Written by Kumudu Jayawardana
02 Jun, 2014 | 4:32 pm
A solar-powered plane that will be taken on a round-the-world journey in 2015 has made its inaugural flight.
The Solar Impulse 2 vehicle lifted off from Payerne airfield in Switzerland at just after 03:35 GMT (04:35 BST; 05:35 CEST), returning two hours later.
It is a larger, upgraded version of the aircraft that flew across America last year with adventurers Bertrand Piccard and Andre Borschberg at the controls.
For this maiden flight, test pilot Markus Scherdel was in the cockpit.
He climbed to just under 6,000ft (1,800m), conducting a number of manoeuvres to prove the handling of the aircraft.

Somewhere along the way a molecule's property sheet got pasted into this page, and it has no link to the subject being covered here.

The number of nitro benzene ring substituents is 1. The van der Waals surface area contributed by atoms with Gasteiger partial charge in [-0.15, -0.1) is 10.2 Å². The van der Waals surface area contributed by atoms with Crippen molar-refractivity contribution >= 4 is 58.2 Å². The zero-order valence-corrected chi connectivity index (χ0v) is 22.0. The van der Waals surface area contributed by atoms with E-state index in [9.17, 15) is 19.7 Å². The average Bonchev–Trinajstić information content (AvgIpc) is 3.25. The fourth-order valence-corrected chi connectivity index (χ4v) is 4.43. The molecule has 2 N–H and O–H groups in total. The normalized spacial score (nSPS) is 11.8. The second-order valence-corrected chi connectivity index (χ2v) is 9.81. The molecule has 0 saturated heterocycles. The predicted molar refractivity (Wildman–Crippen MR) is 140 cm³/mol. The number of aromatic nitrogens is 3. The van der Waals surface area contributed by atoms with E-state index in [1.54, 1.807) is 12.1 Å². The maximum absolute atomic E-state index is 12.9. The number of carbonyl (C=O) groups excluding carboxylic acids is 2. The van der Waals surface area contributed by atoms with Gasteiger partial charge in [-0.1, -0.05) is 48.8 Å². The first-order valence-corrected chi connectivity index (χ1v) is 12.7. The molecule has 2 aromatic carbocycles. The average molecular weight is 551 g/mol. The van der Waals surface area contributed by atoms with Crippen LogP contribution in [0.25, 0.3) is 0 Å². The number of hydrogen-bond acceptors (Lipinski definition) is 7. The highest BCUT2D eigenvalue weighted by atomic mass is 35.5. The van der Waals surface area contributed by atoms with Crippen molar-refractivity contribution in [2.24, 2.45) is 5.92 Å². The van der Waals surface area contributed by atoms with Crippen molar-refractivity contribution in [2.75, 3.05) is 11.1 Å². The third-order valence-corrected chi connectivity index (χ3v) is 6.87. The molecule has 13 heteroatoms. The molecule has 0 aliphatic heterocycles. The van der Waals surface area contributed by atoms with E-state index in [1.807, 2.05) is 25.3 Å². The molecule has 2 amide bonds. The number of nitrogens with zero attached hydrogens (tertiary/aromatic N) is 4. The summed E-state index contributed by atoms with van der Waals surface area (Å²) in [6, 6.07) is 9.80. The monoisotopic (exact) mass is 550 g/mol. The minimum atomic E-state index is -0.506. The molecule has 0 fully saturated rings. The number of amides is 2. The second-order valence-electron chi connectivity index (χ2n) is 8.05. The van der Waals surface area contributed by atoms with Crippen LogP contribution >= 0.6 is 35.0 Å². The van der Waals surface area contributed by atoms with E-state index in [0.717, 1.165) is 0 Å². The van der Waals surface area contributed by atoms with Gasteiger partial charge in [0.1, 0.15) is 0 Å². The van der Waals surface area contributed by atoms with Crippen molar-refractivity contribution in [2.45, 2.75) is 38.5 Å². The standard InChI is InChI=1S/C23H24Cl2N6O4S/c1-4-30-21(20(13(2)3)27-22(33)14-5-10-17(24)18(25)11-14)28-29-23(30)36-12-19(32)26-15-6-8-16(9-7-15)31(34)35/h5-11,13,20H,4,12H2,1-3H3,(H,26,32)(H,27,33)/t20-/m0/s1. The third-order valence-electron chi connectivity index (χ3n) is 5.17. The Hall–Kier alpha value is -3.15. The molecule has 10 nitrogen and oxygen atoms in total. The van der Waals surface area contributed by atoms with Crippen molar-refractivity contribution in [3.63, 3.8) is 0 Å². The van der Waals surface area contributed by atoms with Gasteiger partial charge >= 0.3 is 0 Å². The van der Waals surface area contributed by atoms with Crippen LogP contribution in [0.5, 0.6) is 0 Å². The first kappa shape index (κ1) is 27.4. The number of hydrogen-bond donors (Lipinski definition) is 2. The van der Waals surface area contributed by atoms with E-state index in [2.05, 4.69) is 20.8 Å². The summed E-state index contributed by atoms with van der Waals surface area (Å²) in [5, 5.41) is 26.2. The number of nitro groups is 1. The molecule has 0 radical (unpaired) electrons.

Mr Scherdel reported some early vibrations, but overall the mission outcome appeared very positive.
“The initial results are in line with calculations and simulations,” read a later statement from the team.
Further flights will be conducted in the coming months in order for the experimental machine to attain certification.
“It’s a great day for all the team of Solar Impulse,” Mr Piccard told BBC News.
“An aeroplane like this is absolutely unique. And for the first time in history, we have an aeroplane that is flying with no fuel day and night, showing the incredible potential of the clean technologies – all these technologies that the world can also use in order to reduce the dependency to fossil fuel and to be cleaner and solve a lot of problems of pollution.”
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